For the few kids who have trouble living up. To the higher standards, after-school classes could be held for parents to attend - some of the classes to be held with parents and students alike. Carl Cannon would be a good one to lead these classes.

Incorporating behavior instruction into the schools can be done and teaches can spend the amount of time necessary carryg out this instruction; however, it would be at the expense of reading, writing, math, history, etc., instruction. And . . . how many parents want to send their kids to a school where an inordinate amount of time is beings spent on many teachers spending much time trying to teach a few students how to behave (when the students would behave anyway if required to do so in the first place.

When I was growing up, a lifeguarded and coached at one of the local country clubs. Let me tell you, thtose little knuckle-heads could behave just as badly (if not worse) than the many youngsters we have living in poverty. The main difference seems to be that grown knuckle-heads think rich kids can behave but poor ones can't.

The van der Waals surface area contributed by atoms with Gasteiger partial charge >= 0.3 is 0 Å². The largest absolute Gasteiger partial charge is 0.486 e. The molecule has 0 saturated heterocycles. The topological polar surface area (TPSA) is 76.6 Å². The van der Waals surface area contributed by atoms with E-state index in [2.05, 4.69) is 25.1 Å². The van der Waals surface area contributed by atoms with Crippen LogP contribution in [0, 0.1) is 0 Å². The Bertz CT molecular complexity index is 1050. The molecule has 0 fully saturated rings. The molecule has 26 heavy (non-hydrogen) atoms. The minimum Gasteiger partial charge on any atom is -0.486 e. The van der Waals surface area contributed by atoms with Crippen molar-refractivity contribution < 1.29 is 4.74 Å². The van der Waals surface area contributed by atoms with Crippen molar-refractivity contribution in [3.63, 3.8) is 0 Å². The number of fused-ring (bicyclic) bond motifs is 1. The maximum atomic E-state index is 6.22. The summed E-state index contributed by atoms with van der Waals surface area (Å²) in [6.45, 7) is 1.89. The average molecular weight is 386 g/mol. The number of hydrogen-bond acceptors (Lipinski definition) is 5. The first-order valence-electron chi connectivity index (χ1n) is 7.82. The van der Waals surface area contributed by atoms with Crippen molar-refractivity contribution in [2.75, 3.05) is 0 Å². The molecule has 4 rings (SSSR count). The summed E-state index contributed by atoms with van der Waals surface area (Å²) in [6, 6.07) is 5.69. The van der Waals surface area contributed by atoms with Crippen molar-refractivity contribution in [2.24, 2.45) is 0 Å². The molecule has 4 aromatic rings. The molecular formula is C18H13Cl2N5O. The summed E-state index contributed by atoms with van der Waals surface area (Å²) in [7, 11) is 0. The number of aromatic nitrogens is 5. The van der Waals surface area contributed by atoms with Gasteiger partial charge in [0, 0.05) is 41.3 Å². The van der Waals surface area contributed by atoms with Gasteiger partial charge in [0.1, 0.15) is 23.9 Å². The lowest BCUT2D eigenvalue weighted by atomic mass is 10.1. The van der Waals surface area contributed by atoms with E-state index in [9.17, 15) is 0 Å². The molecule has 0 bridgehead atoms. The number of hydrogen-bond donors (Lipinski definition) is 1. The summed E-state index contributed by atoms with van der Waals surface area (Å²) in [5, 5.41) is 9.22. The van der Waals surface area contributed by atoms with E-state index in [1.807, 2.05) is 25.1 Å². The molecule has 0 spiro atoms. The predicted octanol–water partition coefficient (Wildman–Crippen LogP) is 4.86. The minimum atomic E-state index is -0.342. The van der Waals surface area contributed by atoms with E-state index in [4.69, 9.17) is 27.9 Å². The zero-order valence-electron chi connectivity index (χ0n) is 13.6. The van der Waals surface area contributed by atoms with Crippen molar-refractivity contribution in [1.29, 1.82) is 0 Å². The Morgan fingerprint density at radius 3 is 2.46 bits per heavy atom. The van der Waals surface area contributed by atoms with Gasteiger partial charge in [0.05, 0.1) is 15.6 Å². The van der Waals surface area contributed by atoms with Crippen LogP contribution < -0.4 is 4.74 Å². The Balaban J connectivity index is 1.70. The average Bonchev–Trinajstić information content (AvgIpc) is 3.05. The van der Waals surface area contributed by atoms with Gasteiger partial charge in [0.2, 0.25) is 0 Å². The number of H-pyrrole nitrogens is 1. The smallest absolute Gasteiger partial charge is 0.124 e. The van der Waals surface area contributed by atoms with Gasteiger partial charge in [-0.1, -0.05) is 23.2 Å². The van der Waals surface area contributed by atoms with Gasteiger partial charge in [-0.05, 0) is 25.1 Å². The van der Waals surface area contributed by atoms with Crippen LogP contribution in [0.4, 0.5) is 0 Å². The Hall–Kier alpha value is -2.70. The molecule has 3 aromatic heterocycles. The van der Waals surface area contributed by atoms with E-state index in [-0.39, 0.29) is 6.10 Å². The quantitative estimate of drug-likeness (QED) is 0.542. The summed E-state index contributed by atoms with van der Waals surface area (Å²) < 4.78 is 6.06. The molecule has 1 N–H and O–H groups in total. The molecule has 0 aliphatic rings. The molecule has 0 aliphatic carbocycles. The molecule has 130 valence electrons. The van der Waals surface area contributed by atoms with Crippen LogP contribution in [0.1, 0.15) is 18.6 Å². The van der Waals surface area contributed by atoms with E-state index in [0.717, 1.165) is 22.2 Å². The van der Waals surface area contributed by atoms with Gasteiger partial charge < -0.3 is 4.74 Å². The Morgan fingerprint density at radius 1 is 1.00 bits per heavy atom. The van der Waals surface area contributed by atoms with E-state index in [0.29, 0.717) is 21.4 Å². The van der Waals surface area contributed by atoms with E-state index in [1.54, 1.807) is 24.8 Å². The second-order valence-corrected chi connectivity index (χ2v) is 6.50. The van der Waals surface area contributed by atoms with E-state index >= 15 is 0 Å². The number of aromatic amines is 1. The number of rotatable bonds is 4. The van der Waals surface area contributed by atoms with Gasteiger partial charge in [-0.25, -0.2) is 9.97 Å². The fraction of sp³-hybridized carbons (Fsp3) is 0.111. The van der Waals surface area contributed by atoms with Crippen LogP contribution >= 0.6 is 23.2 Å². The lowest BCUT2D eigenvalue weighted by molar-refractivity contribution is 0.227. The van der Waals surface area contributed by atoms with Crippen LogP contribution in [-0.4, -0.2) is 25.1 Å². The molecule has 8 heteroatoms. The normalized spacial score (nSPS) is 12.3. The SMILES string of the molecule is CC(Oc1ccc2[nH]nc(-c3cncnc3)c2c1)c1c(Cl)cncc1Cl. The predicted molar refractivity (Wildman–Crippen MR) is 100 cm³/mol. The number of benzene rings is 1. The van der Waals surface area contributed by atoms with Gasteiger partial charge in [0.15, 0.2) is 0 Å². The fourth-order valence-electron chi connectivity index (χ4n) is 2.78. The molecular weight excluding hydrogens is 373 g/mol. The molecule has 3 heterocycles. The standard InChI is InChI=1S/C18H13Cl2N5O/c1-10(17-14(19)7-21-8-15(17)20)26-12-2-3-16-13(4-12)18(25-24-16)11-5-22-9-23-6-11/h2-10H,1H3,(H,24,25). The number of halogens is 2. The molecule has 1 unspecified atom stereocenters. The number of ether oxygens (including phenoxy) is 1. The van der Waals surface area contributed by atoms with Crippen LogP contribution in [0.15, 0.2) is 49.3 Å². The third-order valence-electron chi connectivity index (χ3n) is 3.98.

I know if one of my children we misbehaving, I'd expect the school to expect ME to get the problem under control and if I couldn't then I'd have no right complaining about having to attend a behavior class with my child if i wanted him to remain in school.

A-D

Anonymous said...

Wow. Still trying to get used to typing on this iPad screen. It's like in between typing and texting. I'll have to practice finger agility and finess so I quit making all of these typos.

A-D

Sharon Crews said...

And I can attest to the fact that the A-D children are well-behaved. Well, the two-year-old is not ready to come to my house without a parent or teenage sister--too curious and busy. And I'm too uptight when a small person moves at the speed of light from one thing to another. The other three even come close to mastering the "put your toys" away command.

Because I'm not used to working with little kids, I am always amazed at how easily they catch on to what is expected of them with the right approach. The trick that works right now is that if I go into hiding in the bathroom, when I come out the toys are all put away. And they are very proud of their accomplishment.